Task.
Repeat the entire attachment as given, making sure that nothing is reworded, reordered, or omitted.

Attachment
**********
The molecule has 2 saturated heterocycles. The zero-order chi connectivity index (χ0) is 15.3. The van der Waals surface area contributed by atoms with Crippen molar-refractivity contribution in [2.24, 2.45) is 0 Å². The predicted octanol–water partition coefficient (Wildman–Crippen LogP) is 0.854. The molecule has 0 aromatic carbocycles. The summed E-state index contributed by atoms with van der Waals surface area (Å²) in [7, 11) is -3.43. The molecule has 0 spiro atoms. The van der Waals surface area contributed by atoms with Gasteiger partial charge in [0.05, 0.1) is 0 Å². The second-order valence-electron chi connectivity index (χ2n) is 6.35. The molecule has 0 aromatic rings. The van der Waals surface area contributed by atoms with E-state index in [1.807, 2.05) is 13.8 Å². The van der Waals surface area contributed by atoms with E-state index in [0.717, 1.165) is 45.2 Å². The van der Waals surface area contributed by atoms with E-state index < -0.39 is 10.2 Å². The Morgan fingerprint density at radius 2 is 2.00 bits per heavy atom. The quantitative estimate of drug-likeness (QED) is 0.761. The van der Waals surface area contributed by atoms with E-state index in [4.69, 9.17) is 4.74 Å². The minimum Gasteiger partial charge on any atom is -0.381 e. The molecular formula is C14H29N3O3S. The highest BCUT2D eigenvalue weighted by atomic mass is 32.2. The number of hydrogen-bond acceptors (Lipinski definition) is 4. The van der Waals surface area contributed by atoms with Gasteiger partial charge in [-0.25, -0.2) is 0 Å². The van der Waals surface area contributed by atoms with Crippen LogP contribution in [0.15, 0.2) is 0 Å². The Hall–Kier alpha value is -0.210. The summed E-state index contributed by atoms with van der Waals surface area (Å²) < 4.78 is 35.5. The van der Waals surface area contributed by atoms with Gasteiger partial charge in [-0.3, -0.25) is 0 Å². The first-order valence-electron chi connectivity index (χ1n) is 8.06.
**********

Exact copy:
The molecule has 2 saturated heterocycles. The zero-order chi connectivity index (χ0) is 15.3. The van der Waals surface area contributed by atoms with Crippen molar-refractivity contribution in [2.24, 2.45) is 0 Å². The predicted octanol–water partition coefficient (Wildman–Crippen LogP) is 0.854. The molecule has 0 aromatic carbocycles. The summed E-state index contributed by atoms with van der Waals surface area (Å²) in [7, 11) is -3.43. The molecule has 0 spiro atoms. The van der Waals surface area contributed by atoms with Gasteiger partial charge in [0.05, 0.1) is 0 Å². The second-order valence-electron chi connectivity index (χ2n) is 6.35. The molecule has 0 aromatic rings. The van der Waals surface area contributed by atoms with E-state index in [1.807, 2.05) is 13.8 Å². The van der Waals surface area contributed by atoms with E-state index in [0.717, 1.165) is 45.2 Å². The van der Waals surface area contributed by atoms with E-state index < -0.39 is 10.2 Å². The Morgan fingerprint density at radius 2 is 2.00 bits per heavy atom. The quantitative estimate of drug-likeness (QED) is 0.761. The van der Waals surface area contributed by atoms with E-state index in [4.69, 9.17) is 4.74 Å². The minimum Gasteiger partial charge on any atom is -0.381 e. The molecular formula is C14H29N3O3S. The highest BCUT2D eigenvalue weighted by atomic mass is 32.2. The number of hydrogen-bond acceptors (Lipinski definition) is 4. The van der Waals surface area contributed by atoms with Gasteiger partial charge in [-0.25, -0.2) is 0 Å². The van der Waals surface area contributed by atoms with Crippen LogP contribution in [0.15, 0.2) is 0 Å². The Hall–Kier alpha value is -0.210. The summed E-state index contributed by atoms with van der Waals surface area (Å²) < 4.78 is 35.5. The van der Waals surface area contributed by atoms with Gasteiger partial charge in [-0.3, -0.25) is 0 Å². The first-order valence-electron chi connectivity index (χ1n) is 8.06.